The Fort Smith Board of Directors voted for the passage of an urban bowhunting program to control the city’s deer population Tuesday night (Jan. 15).
The 4-3 vote occurred at the Fort Smith Public Schools Service Center and emphasized two opposing views to the need for public safety. Because the board failed to secure five votes, the ordinance must also pass second and third readings before final approval.
On the affirmative side were Directors Andre Good, Keith Lau, Mike Lorenz and Kevin Settle. George Catsavis, Philip Merry and Pam Weber dissented.
The vote occurred after a previous motion was shot down 4-3 to table for 90 days at the request of Catsavis in order to respond to safety concerns. Good said he was not for tabling because “we have plenty of information before us to make a decision.”
That information included the following.
• Only bows and arrows will be permitted – no firearms or crossbows;
• The permitted hunting area will cover only the land at Chaffee Crossing;
• The hunter must be in a deer stand at least 10 feet off the ground;
• Hunting on foot or with the use of dogs is strictly prohibited;
• Qualified hunters must attend safety classes through Arkansas Game and Fish;
• Each hunter must successfully complete a test and possess a hunting license; and,
• If private property falls within the permitted area as determined by the Fort Smith Police Department, the hunter must have written permission from the property owner on his person.
SAFETY AND ‘THE WRONG MESSAGE’
Weber acknowledged previous comments during the meeting that she “was a mother first” and that “one is too many” regarding any injury or fatality as a result of a hunting accident.
“The woods are the first place the boys in my family would go,” Weber said.
Weber’s fear was shared by at least one in the audience. Fort Smith resident Sam Phillips, who described himself as “an avid deer hunter,” agreed.
“What you’ll have are some (hunters) who can really do it right, but you’ll have others who don’t,” Phillips said. “I feel sorry for the responsible hunters, but one death is too many.”
On Tuesday, Weber also expressed her belief that urban deer hunting at Chaffee Crossing sent the wrong message about the city’s intentions for the development.
“We’ve spent a lot of money developing Chaffee Crossing to make that a recreational area,” Weber said. “Every weekend there is a 5K or people walking their dogs. There are just lots of recreational activities out there, and that’s what we need to be promoting. Not this.”
Arkansas Game and Fish representative Ralph Meeker responded that “part of recreation is responsibly managing the resources that are there.”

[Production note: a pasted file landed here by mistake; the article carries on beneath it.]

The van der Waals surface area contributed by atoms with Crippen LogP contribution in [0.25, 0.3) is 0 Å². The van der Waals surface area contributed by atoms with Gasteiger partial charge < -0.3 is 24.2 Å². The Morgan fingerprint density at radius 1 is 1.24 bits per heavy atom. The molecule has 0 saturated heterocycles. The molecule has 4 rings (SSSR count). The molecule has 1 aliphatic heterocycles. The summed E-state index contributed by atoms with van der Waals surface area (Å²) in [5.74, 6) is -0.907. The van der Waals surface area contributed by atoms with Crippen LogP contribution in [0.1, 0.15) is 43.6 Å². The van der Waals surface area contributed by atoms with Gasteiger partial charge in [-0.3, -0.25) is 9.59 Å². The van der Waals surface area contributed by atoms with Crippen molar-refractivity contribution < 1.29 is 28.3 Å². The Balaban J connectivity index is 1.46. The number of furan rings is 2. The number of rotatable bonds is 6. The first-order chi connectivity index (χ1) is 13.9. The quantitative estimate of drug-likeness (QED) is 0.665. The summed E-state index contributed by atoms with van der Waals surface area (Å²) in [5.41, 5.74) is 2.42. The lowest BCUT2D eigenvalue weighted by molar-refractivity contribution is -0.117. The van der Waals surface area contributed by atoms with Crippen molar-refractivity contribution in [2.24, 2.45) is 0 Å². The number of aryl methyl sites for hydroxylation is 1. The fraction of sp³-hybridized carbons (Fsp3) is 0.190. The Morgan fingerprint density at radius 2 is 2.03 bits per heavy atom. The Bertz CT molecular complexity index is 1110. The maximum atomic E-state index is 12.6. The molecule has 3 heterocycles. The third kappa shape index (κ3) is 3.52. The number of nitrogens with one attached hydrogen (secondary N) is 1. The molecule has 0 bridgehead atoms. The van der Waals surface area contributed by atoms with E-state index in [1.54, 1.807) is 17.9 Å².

“I have seen high deer populations where disease has run rampant, and a good balanced deer herd that is healthy with its habitat is the best kind of recreation you can have in my opinion,” Meeker said.
“I know there is a deer problem created by lack of hunting space where we’re starting to develop houses,” added Lorenz. “This changes nothing, other than it makes a small, select area chosen by the Chief of Police legal for legitimate hunters to go hunt.”
Lorenz believed passage of the urban deer hunt program “would not solve hunting problems that are already there, nor would it create new problems.”
Also Tuesday, the board agreed to spend $287,500 in drainage improvements for a Mercy Health development at Waldron Road. The item was part of the board’s consent agenda and was the only item that did not pass unanimously.
The one dissenting vote was Catsavis, who agreed with developer Rocky Walker that city involvement should be “the same for everyone.”
In September 2012, the board shot down Walker and development partner Aaron Wirth for Free Ferry Commons, a 56-unit multi-family development, which would have been located at 900 S. Waldron Road. The reason cited at the time was for “incompatibility of the development” with the surrounding area as well as “parking and density concerns,” Walker told The City Wire in December 2012.
On Tuesday, Walker asked for “consistency” in how the board distributes taxpayer dollars to development projects.
“I don’t know if the city paying for half their improvements is the right thing for the taxpayer. I am for the jobs and for the project, but it would be nice to get some consistency in how we do things,” Walker said.
Catsavis agreed. “There are other developers in the city who promote the city with jobs, property taxes, whatever, and I don’t think this is fair to them that other developers don’t get this kind of consideration. We need to be consistent with everybody who does developments as Mr. Walker has said.”